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International breaks eBay Managed Returns
January is the month that retailers breath a sigh of relief to see behind them having managed returns through from the Christmas and New Year period. Takeback Thursday, has become the biggest day of the working year for returns with returns up by 72% compared to the rest of the year and many of the returns have now missed the Christmas season and so will have significantly lost value.
Returns have become a major part of ecommerce businesses, not just at Christmas but throughout the year, so a quick nod to our friends at ZigZag Global who have just celebrated their fifth birthday, having been established to manage international returns on behalf of retailers.
However today we want to draw your, and your buyers, attention to eBay managed returns. Having spoken to a number of retailers it’s clear that eBay Managed Returns works well when it works but when it doesn’t it’s totally broken. When it doesn’t work sometimes appears to be down to a consumer buying on eBay.co.uk and then opening a return on another site such as eBay.com. In that situation eBay Managed Returns simply doesn’t work.
Opening a return on a different eBay site to where the purchase took place means that the buyer won’t get a free (or paid for as appropriate) returns label and the entire flow simply doesn’t work as well for the buyer. For the seller, it suddenly means talking to eBay support in a different country and if you have eBay Concierge service in the UK then you don’t get that overseas.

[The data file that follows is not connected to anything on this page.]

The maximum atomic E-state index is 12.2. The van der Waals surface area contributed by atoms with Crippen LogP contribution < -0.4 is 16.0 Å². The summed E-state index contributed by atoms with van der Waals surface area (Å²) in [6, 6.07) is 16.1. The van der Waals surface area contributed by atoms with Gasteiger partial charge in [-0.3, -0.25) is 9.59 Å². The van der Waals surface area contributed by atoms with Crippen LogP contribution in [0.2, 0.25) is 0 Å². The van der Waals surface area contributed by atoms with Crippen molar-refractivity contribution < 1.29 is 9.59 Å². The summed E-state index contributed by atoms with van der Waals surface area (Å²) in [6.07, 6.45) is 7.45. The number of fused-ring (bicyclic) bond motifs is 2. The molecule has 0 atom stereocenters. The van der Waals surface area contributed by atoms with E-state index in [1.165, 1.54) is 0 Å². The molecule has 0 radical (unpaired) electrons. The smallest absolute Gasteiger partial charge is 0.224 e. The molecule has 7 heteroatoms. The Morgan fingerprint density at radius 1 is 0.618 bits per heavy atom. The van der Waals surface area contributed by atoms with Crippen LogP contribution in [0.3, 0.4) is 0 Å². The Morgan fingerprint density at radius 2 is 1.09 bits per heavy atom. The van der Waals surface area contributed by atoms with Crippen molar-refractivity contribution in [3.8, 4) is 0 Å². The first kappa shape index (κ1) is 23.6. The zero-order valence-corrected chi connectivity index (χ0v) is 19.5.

If you are a buyer and wish to make a return for a purchase on eBay UK, make sure you log into eBay UK when you start the returns process. You’ll find it a whole lot simpler and if the seller offers free returns (or if they product is faulty) then you’ll get a totally free returns postage label.
If you are a seller, note that if a buyer opens a return on a different country site they may be expecting you to return their postage over and above the refund amount. This really shouldn’t be your problem to sort out, but it could save you from less than glowing feedback.
If you are eBay, a much more joined-up approach to supporting global sellers serving the global marketplace is something we asked you to work on earlier in the year in our ‘Five New Year’s Resolutions for eBay’ post. How about forcing buyers trying to initiate a return on a different country site to where they made the purchase to log onto the original site before proceeding (or simply adding a redirect to force them on to the correct country site so that they can enjoy the managed returns process?)
We haven’t been able to verify directly, but speaking to our buyers and concierge where we’ve seen these go wrong, it seems that some returns started on the mobile app come through as .com returns so break .co.uk managed returns too. Not just an international problem, but cross-platform as well.
We sell antique items on eBay uk. It’s a nightmare when a return is initiated from eBay.us
We are passed to ebay US every time who propose that we ask the buyer to quote for postage return. This is always double what we have originally charged and we never get a receipt. We then have to forward that amount via PayPal. We’ve even had it where a buyer then changed their mind and kept the PayPal payment- stringing us along until it was too late for PayPal to help.